Home     Archives     Search     Authors     About Us     Subscribe     Contact Us  


Search For:
Search In:
 




The i2P magazine is distributed by email on a monthly basis. Subscription is free and you can unsubscribe at any time.
Subscribe Here
Unsubscribe Here

If you have any concerns for your privacy, please read our Privacy Policy




- Issue 81: April 2009
- Issue 80: March 2009
- Issue 79: February 2009
- Issue 78: December 2008
- Issue 77: November 2008
- Issue 76: October 2008
- Issue 75: September 2008
- Issue 74: August 2008
- Issue 73: July 2008
- Issue 72: June 2008

More Archives
We are in the process of moving all of our articles to the new site.

In the meantime you can find them on the old i2P site.




Do We Want To Be Pharmacists or Grocers?

John Dunlop
From a New Zealand Clinical Pharmacy Perspective

Issue 80: March 2009
Page: 1 of 1 Author's Profile | Send to a Friend | Printer Version

In New Zealand we have approximately 3,000 pharmacists practicing, and 48,000 nurses – or if you like sixteen nurses for each pharmacist.
I suspect that the same proportion exists in Australia.
The problem with this is that nurses are already embedded within primary health care practice as integral members of the collaborative health care team.
Pharmacists are not!
The opportunities for services being presented to pharmacists are also available to other healthcare professionals, particularly nurses, who it is fair to say, are better positioned to take advantage.

The strengths of modern community pharmacists might include the protected market they work in, their basic pharmacotherapeutic knowledge, owners remuneration, and a measure of public acceptance.
The weaknesses might include the lack of control of dispensing income, a diminishing need for professional skills in the retail environment and a reliance on supply and distribution income.

The status quo is threatened by de-regulation, retail competition, diminishing dispensing profit margins (though this has been more than compensated for in NZ by increased volumes) and the potential for future legislation to negatively impact on the supply role and the current protected market.
What we can be certain of is that there will be changes.

The title of this little commentary is not as spurious as might at first be thought.
In the days of the British Apothecary there was quite a contretemps between the physicians (University Educated) Apothecaries (Apprenticed) and the Chemists and Druggists who supplied the products that the Apothecary used to extemporaneously compound the Physicians prescriptions.

The Physicians wanted to keep everything to themselves, the Apothecaries wanted prescribing rights and the Chemists and Druggists wanted dispensing rights.
The outcome was that the Physicians grabbed the ‘specialist’ high ground, the Apothecary became the general practitioner and the Chemists and Druggists became the subordinate dispensers.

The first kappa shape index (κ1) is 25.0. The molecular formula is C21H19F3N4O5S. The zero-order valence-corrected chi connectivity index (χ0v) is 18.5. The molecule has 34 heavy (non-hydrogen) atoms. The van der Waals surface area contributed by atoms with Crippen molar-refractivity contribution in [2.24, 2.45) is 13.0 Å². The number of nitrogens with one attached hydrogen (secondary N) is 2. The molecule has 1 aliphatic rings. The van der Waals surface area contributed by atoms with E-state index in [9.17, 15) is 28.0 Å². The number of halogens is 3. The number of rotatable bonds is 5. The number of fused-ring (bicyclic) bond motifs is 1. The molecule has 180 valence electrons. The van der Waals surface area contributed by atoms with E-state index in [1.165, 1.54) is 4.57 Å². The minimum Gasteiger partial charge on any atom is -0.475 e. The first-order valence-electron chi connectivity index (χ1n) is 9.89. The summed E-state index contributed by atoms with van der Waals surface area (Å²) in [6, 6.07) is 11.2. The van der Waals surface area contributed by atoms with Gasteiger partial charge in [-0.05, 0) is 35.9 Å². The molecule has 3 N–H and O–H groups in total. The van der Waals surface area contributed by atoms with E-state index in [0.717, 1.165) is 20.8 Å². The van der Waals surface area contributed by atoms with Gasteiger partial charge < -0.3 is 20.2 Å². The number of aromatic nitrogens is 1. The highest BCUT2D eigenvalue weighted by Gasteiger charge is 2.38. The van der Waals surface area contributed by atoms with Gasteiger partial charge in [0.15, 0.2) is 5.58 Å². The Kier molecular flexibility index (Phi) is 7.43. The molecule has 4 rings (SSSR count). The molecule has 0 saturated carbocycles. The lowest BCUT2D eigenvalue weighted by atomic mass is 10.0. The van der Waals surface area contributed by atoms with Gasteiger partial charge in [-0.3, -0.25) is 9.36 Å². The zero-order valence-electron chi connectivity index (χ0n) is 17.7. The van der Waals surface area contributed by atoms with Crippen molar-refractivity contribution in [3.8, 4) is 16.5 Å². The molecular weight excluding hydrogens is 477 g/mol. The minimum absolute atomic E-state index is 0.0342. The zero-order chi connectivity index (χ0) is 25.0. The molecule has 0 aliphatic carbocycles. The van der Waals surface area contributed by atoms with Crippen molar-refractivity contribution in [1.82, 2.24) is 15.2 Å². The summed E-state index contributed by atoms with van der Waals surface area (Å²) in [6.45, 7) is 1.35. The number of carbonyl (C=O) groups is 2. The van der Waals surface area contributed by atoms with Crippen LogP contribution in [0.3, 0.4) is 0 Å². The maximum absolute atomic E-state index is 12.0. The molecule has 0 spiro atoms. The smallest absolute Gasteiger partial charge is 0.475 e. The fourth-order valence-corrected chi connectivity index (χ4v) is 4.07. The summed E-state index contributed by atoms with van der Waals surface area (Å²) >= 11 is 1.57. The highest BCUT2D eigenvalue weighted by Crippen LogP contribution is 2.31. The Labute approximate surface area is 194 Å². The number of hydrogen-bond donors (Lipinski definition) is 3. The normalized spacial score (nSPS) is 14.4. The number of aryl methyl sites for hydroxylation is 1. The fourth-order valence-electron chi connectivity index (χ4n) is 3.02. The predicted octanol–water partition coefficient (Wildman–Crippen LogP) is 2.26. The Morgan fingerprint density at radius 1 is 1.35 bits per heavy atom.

In 2009 pharmacists have been accorded the rights to an intensive undergraduate education and are being offered new pharmacy practice roles.
Most pharmacists work in the community pharmacy environment and few would argue that the dispensing process has become little more than a technical and checking function.
While the undergraduate education programme certainly equips pharmacists to undertake this process, the five years of learning might reasonably be seen as a substantial over-kill for dispensing.
It could even be argued that the undergraduate education is at odds with managing and working in the modern retail pharmacy where subjects such as business management, accounting, marketing, and merchandising are the cornerstones of a supply and distribution business.

Most of the pharmacy dialogue with funders inappropriately occurs between representatives of retail pharmacy and government agencies.
My argument is that the new practice roles are seen as a means of attracting new customers into the pharmacy, rather than as an opportunity to move into the collaborative care model.
The provision of clinical pharmacy services is time consuming, and therefore perceived to be uneconomic.
There is a general lack of awareness of the funding structures for other comparative government funded medical services, which creates unrealistic claims for fees.
Additionally the very nature of clinical pharmacists’ practice is designed to reduce the amount of medication a person takes in order to minimise the potential for drug therapy problems.
It is no wonder that community pharmacy hasn’t embraced these new roles.

Recognising that the profession has coped with major change before, perhaps the time has come for pharmacists to front up and be honest about who they are and what they want to be. Pharmacy practice is no longer just about ‘dispensing’ and supply and distribution.
There are new, funded, successful and expanding roles for pharmacists that can only be practised outside the retail environment. We each need to decide which practice path we want to follow.
All options are legitimate and respectable.

What is not an option is to fail to recognise the need for the independent development of new roles for pharmacists.
In New Zealand we are designated within government circles as the “invisible” profession.
It could be disastrous for the profession to ignore the major threats to pharmacy practice from other health care professional by remaining inactive and withholding support for new practice models.


Back to Top | Back to Home
Copyright © Computachem Services, All Rights Reserved. Published by Computachem Services, PO Box 297 Alstonville 2477 NSW Australia